This would seem to be a start:
Iraq’s parliament adopted legislation Saturday on the reinstatement of thousands of former supporters of Saddam Hussein’s Baath party to government jobs, a key benchmark sought by the United States as a step toward easing sectarian tensions.
The bill, approved by a unanimous show of hands on each of its 30 clauses, is the first piece of major U.S.-backed legislation approved by the 275-seat parliament. Other benchmarks languish, including legislation to divide the country’s vast oil wealth, constitutional amendments demanded by minority Sunni Arabs and a bill spelling out rules for local elections.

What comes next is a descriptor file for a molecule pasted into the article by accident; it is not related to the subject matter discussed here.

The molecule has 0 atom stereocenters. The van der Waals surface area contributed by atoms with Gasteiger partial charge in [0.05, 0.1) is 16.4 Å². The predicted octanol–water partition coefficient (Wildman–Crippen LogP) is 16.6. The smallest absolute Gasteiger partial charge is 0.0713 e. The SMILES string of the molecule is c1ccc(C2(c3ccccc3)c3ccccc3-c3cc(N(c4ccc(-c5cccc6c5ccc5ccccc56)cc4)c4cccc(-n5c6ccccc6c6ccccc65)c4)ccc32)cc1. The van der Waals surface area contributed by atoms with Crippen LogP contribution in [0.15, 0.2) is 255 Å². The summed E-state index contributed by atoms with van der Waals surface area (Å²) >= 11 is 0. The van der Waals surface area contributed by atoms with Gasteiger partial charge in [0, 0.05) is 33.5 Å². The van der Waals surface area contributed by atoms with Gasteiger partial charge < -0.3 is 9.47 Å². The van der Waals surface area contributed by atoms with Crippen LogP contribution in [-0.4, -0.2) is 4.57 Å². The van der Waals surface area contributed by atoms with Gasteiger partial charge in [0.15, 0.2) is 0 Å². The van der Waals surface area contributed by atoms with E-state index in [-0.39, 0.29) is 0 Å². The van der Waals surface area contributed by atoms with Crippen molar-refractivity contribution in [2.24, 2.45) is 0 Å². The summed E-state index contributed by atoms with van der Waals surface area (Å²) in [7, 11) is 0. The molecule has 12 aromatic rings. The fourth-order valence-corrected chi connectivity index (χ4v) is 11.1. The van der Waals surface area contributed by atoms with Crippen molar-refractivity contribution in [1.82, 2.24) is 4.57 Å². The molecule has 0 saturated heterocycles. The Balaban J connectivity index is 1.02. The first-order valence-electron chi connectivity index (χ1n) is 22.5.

The bill approved Saturday, titled the Accountability and Justice law, seeks to relax restrictions on the rights of members of the now-dissolved Baath party to fill government posts.
It is also designed to reinstate thousands of Baathists dismissed from government jobs after the 2003 U.S. invasion — a decision that deepened sectarian tensions between Iraq’s majority Shiites and the once-dominant Sunni Arabs, who believed the firings targeted their community.
To date, all of the mindless cheerleading from the usual suspects about the success of the surge has been utterly meaningless, as there have been no acts of political reconciliation, the stated goal of the surge. This might be the start of that reconciliation, and may start everyone down the path towards long-term sustainable peace. We can hope.
That is how I am reading this, at any rate.